Blackfoot Beaded Dress, Kainai (Blood) moccasins, and Lakota Sioux buckskin shirt (back), National Museum of Scotland. I’ve spent the last several weeks learning about the Native Americans of the Great Plains for a humanities retreat. I’m still in the afterglow of this wonderful little interlude, and this morning, in thinking about what I learned, I remembered that I had seen these beautiful works of art about three years ago on a trip to Edinburgh, following the life and ideas of David Hume.
Blackfoot Beaded Dress and Kainai moccasins, closeup. The plaque reads: ‘…Blackfeet women [of Montana] wore dresses with striking beaded yokes and cut fringes, co-ordinated with belts, moccasins, and leggings. The v-shaped and square wool details near the hem represented the head and kidneys of the deer, as a mark of descent.’
Human hair- and ermine-trimmed buckskin shirt, Northern Plains people (possibly Lakota Sioux) National Museum of Scotland. The plaque reads: ‘Warriors of the Plains: Men belonged to military societies. For warriors, success in battle and war honors increased their social and political prestige. Ceremonial shirts were worn as a privilege. Materials and decoration added to the shirt’s power, particularly human hair and fur. White weasel fur (ermine) added something of the weasel’s fierce character.’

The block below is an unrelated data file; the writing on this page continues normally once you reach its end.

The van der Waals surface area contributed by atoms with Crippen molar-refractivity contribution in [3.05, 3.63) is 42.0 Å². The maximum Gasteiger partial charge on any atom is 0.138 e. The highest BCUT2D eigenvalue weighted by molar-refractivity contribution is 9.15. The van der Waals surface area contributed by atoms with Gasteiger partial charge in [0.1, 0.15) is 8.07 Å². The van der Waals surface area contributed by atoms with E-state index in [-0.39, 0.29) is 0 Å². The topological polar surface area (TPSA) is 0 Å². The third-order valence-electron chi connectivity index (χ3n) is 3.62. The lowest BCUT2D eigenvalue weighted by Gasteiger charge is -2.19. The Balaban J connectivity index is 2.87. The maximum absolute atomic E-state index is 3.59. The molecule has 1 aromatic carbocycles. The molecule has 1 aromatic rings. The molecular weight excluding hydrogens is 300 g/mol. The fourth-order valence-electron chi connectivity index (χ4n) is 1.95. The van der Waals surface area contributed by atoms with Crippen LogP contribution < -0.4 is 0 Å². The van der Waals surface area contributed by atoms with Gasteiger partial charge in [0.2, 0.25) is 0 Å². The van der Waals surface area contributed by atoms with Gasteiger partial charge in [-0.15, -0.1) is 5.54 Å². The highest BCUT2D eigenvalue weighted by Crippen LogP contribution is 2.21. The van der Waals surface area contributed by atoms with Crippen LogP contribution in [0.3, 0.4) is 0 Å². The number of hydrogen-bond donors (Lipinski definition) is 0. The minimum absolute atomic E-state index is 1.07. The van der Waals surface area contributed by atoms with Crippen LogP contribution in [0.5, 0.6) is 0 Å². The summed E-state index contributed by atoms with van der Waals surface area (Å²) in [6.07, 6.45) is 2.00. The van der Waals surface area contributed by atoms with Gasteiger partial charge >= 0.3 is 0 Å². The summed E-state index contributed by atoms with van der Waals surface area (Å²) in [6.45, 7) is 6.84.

Chief Wana’ata of the Yanktonai Sioux painted and hair trimmed shirt with leggings, National Museum of Scotland. The plaque reads: ‘…Born in 1796, Wana’ata was promoted to Captain while serving with the British against the Americans in the War of 1812. He was named for his bravery – Wana’ata means “The Charger” or “He-Who-Leads-The-Charge”. These garments came to Scotland through William Laidlaw… a buffalo hunter and successful trader of Scots descent, who worked for the Columbian and American Fur Companies.’
Chief Wana’ata of the Yanktonai Sioux painted and hair trimmed shirt, back, closeup, National Museum of Scotland
Ordinary Philosophy and its Traveling Philosophy / History of Ideas series is a labor of love and ad-free, supported by patrons and readers like you. Please offer your support today!